If a particular action is not an option, then use the next lower action. For example, if you are supposed to "Raise after no Raise", and the pot has already been raised then go down one step and "Play after a Raise". If you are supposed to "Play after a Raise" and no one has raised, then go down one step and "Play after no Raise". And finally, if you are supposed to "Play after no Raise" and the pot has been raised, drop down one and "Fold".
If the pot has been reraised, and the word "Reraise" does not appear in the box next to your score, you should fold.
So far we have a moderately strong system that puts you solidly ahead of the average low-limit player. But we can make adjustments for seating position and for the size of the pot to enable us to really crush this game!
The score we calculated for our hand is the one we should use if we are seated in early or middle position. In the ten-player game for which this system is designed, the early and middle positions comprise the first six seats to the left of the blinds. If you are seated in late position (the next two seats) you should do the following:
If your score is under 26 add five points, otherwise add one point.
Our J-T example-hand is worth 34 points in late position so now we would raise the pot as long as it has not already been raised and call the bet if it has been raised. You would still fold this hand if the pot had been re-raised before the action got to you.
Next we will make a strategy adjustment based on the number of players who have entered the pot. This adjustment is only used in late position.
If four players have entered the pot make no adjustment. If three or fewer players have entered the pot, and your score is over 26, subtract 1 point. Make the adjustment for fewer callers after you make the above adjustment for late position.
This negates the one point bump we got for late position in our J-T example-hand so just drop back down one level in the strategy chart and play the hand accordingly. This may seem complicated but remember, there are only six levels in the strategy chart so in practice it's a simple matter to hop up and down the levels.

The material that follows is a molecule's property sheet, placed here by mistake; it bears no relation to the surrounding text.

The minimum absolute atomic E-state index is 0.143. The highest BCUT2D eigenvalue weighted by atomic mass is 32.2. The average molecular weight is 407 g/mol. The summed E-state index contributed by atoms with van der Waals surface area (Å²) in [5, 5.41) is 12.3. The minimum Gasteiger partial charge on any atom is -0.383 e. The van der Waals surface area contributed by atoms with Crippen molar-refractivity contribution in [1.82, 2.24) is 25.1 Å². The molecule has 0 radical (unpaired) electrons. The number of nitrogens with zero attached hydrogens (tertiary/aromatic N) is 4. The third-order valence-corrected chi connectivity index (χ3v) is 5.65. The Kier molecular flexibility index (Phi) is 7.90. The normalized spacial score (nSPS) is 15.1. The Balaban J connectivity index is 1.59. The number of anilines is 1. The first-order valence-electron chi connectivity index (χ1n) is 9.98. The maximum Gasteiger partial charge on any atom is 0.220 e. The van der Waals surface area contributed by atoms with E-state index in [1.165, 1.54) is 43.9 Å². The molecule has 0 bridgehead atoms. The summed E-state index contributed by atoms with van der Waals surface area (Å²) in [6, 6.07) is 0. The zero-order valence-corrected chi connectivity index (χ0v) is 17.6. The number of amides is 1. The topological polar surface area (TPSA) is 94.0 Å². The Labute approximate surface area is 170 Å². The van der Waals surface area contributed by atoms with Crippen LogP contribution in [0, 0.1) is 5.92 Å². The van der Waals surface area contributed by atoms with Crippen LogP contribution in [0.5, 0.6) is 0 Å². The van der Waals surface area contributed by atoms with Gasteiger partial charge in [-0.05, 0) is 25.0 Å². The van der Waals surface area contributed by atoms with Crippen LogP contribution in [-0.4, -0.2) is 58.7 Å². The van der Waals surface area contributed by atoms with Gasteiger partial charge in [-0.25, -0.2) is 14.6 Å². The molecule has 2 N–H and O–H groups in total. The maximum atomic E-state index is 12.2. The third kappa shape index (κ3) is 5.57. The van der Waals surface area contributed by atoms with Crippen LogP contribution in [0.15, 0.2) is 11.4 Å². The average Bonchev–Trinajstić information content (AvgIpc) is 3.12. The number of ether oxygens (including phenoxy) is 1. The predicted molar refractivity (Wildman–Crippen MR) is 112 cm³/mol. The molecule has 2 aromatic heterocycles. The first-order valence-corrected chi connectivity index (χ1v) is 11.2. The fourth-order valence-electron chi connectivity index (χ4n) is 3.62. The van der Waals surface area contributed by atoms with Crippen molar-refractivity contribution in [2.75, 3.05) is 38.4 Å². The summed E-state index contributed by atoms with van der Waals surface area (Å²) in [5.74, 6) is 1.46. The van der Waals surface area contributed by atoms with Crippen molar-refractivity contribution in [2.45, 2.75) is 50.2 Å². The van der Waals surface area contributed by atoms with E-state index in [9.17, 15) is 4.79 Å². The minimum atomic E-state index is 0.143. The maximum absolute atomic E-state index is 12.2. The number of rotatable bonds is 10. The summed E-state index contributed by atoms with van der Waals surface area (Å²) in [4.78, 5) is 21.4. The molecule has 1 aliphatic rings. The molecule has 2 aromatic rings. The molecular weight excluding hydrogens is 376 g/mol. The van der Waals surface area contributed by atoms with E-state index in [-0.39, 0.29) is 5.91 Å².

The last adjustments we make are for playing the blinds. If you are in the small blind, score and play the hand just as you would from late position with fewer than three callers, except go ahead and play any two suited cards as long as the pot has not been raised.
If you are in the big blind, play the hand as if you were in the small blind except go ahead and play suited hands with a score over 26 even if the pot has been raised. And of course, don't fold anything if the pot has not been raised.
That's it! Below is a chart to check your math for the early position
strategy. You will find a link to a printable version of the chart on
this page. Print it full-size for use in on-line games or reduce it to
pocket-size for live games.
As you can see, you will only be playing forty of the 169 hands from early position. Don't worry; you will be playing many more hands from late position and the two blind positions.
There are a total of five charts required to capture all the strategy variations:
Each of the five charts shows how to play the 169 possible starting hands. That adds up to a total of 845 variations. But these are not simply fold/no fold decisions. There are six different possible ways to play each hand depending on its point score. Multiply 845 by six and we get over 5000 variations you would need to remember!
The beauty of our system is that you don't have to memorize any of
these charts. Just add up your hand's point value and play the hand